The Dancing Spot

Sunday, October 18:

There’s a circular patch 55 yards from our driveway that measures 2 feet by 3 feet. Many years ago, before the town I reside in discovered asphalt, the patch used to be a pothole so deep it once swallowed the South Hunterdon Bicycle Club. Well, that’s the rumor I heard. My car and I shared a deep connection with that pothole. No matter how many times I drove up my street reminding myself, “Now don’t forget the pothole, don’t forget the pothole,” I would – you guessed it – forget the pothole. Perhaps sometimes I just lose my focus and forget to turn away from trouble.

Eventually the Public Works Department dumped black asphalt into the hole and smoothed it into the gray ribbon of road fronting my house. Although I could see where the hole once existed, I quickly forgot it.

That changed recently, thanks to Penelope. One day on a family walk, Penelope froze in front of the asphalt and started making the “Ah! Ah! Ah!” noise that tells us she’s afraid. She pointed to the black asphalt, and refused step on it. Our efforts to persuade her otherwise failed, and she walked around the patch. This happened for several days, and despite our efforts to allay her fears, she avoided that patch.

Then, one afternoon, the pattern broke. Penelope walked to the asphalt, pointed at it, tapped her right toe on it and giggled. Bernadette and I cheered her. I was truly happy because I don’t want my daughter growing up afraid. I always tell Bern I want Penelope to learn some ancient mystical Chinese form of whoop ass, figuring only a fool will mess with an Asian girl who can break bricks with her head while munching on a corn dog.

The next day, her confidence brimming, Penelope jumps onto the patch, pumps her legs up and down, and waves her arms in the air. Bern and I again cheer. Then Penelope points at me and the patch as if to say “Hey Pappa, it’s your turn!”

I look around suspecting to catch a glimpse of the neighbors snickering from behind drawn curtains. Then I hop onto the circle and perform an over-exaggerated version of an Irish jig. Bern took a turn on the dancing spot next. I think it was a sober version of a polka. And since no one who polkas is ever sober when they polka, well, it was interesting to say the least. After a second round of dancing, we continue our walk.

The dancing spot has now become a daily ritual on our family walks. (The dogs, of course, are exempt.)

One morning after the September clouds bathed the neighborhood, Penelope and I wander the rain-swept streets, now decorated with fallen branches, leaves and puddles the size of the kiddie pools in Guangzhou. Penelope marches right through a puddle while I detour around it and complain about the weekend weather. Penelope is giggling and waving her arms above her head. I pause. When I was a crumb snatcher, my mother would watch from the kitchen window as, when I headed off to school in my best clothes, I would splash through the bathtub-sized puddle in our driveway. I was quickly disabused of this practice. But on this day, I spin around and jump feet first into the puddle. Penelope laughs and cheers. Sorry, Mom.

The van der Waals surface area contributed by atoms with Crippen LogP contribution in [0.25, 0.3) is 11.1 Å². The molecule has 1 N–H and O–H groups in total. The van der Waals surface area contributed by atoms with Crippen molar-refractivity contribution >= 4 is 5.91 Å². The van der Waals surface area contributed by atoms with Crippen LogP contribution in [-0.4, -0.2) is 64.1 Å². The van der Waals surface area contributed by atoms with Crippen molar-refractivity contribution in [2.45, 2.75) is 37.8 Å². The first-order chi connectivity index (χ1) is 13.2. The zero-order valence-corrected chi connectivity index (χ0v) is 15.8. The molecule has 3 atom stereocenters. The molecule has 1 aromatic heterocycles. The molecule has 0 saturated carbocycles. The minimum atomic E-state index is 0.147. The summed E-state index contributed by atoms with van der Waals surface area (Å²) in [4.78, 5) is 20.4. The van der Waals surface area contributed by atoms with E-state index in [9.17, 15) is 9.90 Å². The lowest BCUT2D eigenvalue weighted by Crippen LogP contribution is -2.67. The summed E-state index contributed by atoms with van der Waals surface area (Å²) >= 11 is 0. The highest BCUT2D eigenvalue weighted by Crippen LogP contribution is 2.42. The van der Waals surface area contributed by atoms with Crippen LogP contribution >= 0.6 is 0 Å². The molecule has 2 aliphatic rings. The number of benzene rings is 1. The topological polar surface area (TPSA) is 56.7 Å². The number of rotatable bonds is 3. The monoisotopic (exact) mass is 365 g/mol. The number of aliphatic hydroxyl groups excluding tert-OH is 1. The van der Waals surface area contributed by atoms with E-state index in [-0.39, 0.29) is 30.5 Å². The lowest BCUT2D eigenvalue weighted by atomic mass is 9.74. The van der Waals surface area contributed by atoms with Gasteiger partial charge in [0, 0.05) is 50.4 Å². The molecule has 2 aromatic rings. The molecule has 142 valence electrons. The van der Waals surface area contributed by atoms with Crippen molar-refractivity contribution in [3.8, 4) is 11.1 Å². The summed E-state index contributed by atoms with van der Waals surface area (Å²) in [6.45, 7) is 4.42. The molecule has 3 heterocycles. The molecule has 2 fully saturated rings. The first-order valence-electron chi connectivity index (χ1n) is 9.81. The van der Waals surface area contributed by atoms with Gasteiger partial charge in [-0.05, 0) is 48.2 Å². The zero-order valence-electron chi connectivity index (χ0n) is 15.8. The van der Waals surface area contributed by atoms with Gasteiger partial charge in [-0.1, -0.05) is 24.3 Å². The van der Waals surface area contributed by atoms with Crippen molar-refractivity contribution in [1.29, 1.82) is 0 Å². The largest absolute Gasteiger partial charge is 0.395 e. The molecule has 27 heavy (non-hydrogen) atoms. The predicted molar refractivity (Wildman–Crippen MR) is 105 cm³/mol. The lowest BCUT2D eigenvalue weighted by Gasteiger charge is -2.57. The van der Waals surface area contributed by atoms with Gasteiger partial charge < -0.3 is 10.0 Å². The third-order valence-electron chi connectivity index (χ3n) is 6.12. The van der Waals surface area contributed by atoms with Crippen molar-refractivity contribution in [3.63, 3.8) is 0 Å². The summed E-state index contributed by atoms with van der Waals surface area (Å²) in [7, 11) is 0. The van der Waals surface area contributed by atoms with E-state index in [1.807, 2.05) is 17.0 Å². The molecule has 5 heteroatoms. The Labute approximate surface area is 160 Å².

Bern, Penelope and I drove to Rockland County, New York, recently for an apple-picking event sponsored by Homeland Adoption Services, the wonderful non-profit agency that helped bring Penelope into our lives. After the 90-minute drive to the event, my throat felt raw. Apparently the family in-the-car production of the late-great Broadway musical “The Drowsy Chaperone” had taken its toll. For those of you familiar with the play, my efforts to imitate the flaky chorine Kitty wracked my voice box.

I have learned that children can make adults children again. At first, it cascades from you in bashful, self-conscious waves when you decide it’s OK to shed your adult skin and embrace the essence of childhood. In some ways, I almost can’t believe it ever left me. I try not to think about myself as a small boy on my parents’ back porch with a Daredevil comic book and a sketch pad, furrowing my brows and desperately trying to draw the way my Pop and brother did. My best efforts were always something resembling epileptic stick figures and somewhere deep in my heart I knew I lacked their artistic skills. And that was my first taste of adulthood, my first taste of the bitter truth. And once you get that first taste, you slurp up adulthood in big heaping spoonfuls like prisoners hunkered over an evening stew.

Then an impish two-year-old comes along, smiles, and knocks your adult world off its axis. Before you know it, your feet are soaking wet and you’re dancing in the middle of the street.

And there’s nothing in the world that could ever make you happier.

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